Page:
If you're really crazy (like me), then you could try breeding the larger species of shrimp like vampire, filter feeding, or other shrimp like those. They're a bit too cockroachy for me, so I'm going to stick with my amano breeding attempts. They sell cheap, but they also produce hundreds of eggs per spawn. If you could get like a 50% success rate, I'm willing to bet that you'd be able to make a decent amount of money from it. That being said...amanos do require you to put in work and learn stuff, like how to make a kreisel, culturing phytoplankton (NOT greenwater), and other saltwater y things.
 

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Agreed that Neos are the best to start with. But if you already have experience I'd say that Caridinas (specifically, crystal shrimp like crystal red shrimp, blue bolts, etc.) may give you better bang for your buck. However the most challenging (and therefore most lucrative) shrimp would probably be the Sulawesi shrimp.

If you're really crazy (like me), then you could try breeding the larger species of shrimp like vampire, filter feeding, or other shrimp like those. They're a bit too cockroachy for me, so I'm going to stick with my amano breeding attempts. They sell cheap, but they also produce hundreds of eggs per spawn. If you could get like a 50% success rate, I'm willing to bet that you'd be able to make a decent amount of money from it. That being said...amanos do require you to put in work and learn stuff, like how to make a kreisel, culturing phytoplankton (NOT greenwater), and other saltwater y things.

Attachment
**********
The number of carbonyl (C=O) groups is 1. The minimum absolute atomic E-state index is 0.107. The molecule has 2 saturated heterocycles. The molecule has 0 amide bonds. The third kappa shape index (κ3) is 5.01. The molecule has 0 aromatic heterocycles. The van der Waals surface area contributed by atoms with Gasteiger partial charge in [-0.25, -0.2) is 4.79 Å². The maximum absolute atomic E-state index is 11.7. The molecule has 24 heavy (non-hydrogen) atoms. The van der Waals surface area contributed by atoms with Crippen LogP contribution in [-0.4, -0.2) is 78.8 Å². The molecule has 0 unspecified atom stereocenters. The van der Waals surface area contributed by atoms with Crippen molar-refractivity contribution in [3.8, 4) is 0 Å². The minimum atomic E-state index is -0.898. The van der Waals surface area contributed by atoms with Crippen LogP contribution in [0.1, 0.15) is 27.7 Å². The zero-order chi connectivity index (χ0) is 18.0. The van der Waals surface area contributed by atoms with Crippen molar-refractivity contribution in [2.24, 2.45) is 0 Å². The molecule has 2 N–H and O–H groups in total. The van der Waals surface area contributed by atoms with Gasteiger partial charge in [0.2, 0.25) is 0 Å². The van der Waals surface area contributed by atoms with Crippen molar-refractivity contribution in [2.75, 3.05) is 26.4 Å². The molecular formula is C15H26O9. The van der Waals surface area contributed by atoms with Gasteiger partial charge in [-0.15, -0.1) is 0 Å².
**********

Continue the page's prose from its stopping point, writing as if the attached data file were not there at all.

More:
How does the amano breeding work out, I’ve always been curious about it.
 

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Discussion Starter · #6 ·
However the most challenging (and therefore most lucrative) shrimp would probably be the Sulawesi shrimp.
What's challenging about them? From what I've read, it's all about stability. I'm kinda the guy who's done a lot of reading, but not a lot of doing. I'm not sure what (in practice) is difficult.
 

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If I were setting up a breeding for profit system I would make tubs outside with a 4 season greenhouse overtop. I've read (and watched some youtubes) that claim the shrimp hold color better when they are getting natural sunlight. And they definitely breed better outdoors. Since they can handle pretty cold temperatures this is probably your best bet. The biggest issue you will have by far is figuring out how to offload them. I mean lets say you have 100 good quality shrimp of X species ready to go. Where do you sell 100 good quality shrimp? If you walk into your local fish store you will get pennies on the dollar and maybe that only in store credit as well. If you sell them online you end up with people buying them in tiny batches and needing to pay shipping equal in cost to the shrimp themselves.. I haven't really found a good solution for this yet without going so big on production that you can actually open up a full size online store.